Mayor’s administration chooses company for speed cameras
BY FRAN SPIELMAN City Hall Reporter firstname.lastname@example.org February 22, 2013 3:28PM
Updated: February 22, 2013 6:22PM
Mayor Rahm Emanuel’s administration on Friday chose American Traffic Solutions to install speed cameras near Chicago schools and parks after the company emerged as the unanimous choice following a month-long field test.
“There were a variety of reasons [American Traffic Solutions was chosen], including the performance of its camera system, technology, costs, the extent and depth of data that can be collected and its user-friendly website,” said Bill McCaffrey, a spokesman for the city’s Department of Procurement Services
“Implementation…will begin once a contract has been finalized, the equipment and accompanying signs have been installed and the Department of Transportation conducts its outreach campaign to educate pedestrians and motorists. I don’t have a timeline or a drop-dead date for that, but it is coming.”
Michael Alvarez, an elected member of the Metropolitan Water Reclamation District of Greater Chicago, is a registered lobbyist for the Arizona-based American Traffic Solutions, that beat out Xerox State & Local Solutions for the Chicago contract. Alvarez recently contributed $10,000 to Emanuel.
The mayor is counting on up to $30 million in fines from speed cameras installed near schools and parks to help bankroll his “children first” budget without raising taxes.
There will be two tiers of warnings to motorists —including an unlimited number during the first 30 days after cameras are installed and one more-per-driver after the break-in period is over.
But the $30 million figure makes it imperative that the city ramp up quickly during the first quarter of this year so speed cameras can start churning out hefty fines: $35 for going between six and 10 miles-per-hour over the speed limit near schools and parks and $100 for going 11 mph over the limit.
That means the problem about whether cameras can capture high-definition images that show whether children are “visibly present” must be quickly resolved if it hasn’t already.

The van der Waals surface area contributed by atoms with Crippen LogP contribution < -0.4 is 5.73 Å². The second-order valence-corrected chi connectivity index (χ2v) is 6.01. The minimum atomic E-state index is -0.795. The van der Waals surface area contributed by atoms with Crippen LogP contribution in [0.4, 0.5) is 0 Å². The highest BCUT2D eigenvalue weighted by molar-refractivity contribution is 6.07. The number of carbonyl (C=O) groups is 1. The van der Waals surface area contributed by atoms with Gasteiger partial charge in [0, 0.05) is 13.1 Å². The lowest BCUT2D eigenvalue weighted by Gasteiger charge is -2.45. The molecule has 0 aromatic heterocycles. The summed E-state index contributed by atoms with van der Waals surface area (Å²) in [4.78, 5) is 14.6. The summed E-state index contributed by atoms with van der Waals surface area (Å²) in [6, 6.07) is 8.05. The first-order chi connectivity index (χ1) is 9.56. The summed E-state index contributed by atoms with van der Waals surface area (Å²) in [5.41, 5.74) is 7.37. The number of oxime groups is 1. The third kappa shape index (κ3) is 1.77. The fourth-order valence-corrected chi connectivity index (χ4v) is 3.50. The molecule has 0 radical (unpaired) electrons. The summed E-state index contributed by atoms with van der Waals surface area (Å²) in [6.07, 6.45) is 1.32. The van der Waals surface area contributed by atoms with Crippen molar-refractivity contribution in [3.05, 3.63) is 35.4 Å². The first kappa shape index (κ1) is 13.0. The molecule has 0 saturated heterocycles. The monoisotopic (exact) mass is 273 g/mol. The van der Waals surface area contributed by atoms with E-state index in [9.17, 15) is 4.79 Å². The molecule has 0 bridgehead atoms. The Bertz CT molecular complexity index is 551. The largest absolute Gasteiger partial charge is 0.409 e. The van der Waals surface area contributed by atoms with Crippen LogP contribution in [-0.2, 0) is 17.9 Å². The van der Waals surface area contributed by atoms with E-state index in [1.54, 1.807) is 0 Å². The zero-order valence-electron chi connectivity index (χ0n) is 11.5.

The mayor’s ordinance authorized a maximum of 300 locations. Transportation Commissioner Gabe Klein has assured aldermen that 50 speed cameras “at most” would be installed during the first year.
In December, ATS reached a settlement that’s expected to give as much as $4.2 million in partial refunds—$8.50-per-plaintiff-- to roughly 500,000 red-light runners in 18 New Jersey towns.
Complaints included claims that the amber light was not long enough and did not give motorists sufficient time to clear the intersection.
“It had nothing to do with the technology,” company spokesman Charles Territo said.
That wasn’t the company’s only problem. In 2011, both Los Angeles and Houston voted to shut down red-light camera programs run by American Traffic Solutions.
In Houston, civic groups opposed the cameras as more of a money-making than a public-safety scheme. In LA, audits found that only 60 percent of tickets based on the cameras were paid -- possibly due to the way the enforcement portion of the law was written. But in addition, a LA city study found the cameras were generally installed at intersections thought to produce the greatest chance of revenue, rather than the highest incidence of traffic accidents.
For a one-month period beginning Dec. 3, ATS and Xerox tested their technology on Chicago streets at four locations.
North Side cameras were installed near Warren Park in the 6500-block of North Western and around Near North Montessori School in the 1400-block of West Division.
South Side cameras were installed in the 2200-block of West Pershing near McKinley Park and in the 6300-block of South King Drive near Dulles Elementary School.
No tickets were issued and the city still won’t say how many speeders were observed or how fast they were going. Results are expected to be released after the contract is negotiated.
American Traffic Solutions uses YouTube with customers and as a company to help alert people to the dangers of speeding and red-light running, Territo said Friday.
But city officials here said the YouTube feature would not be used in Chicago.
Contributing: Rosalind Rossi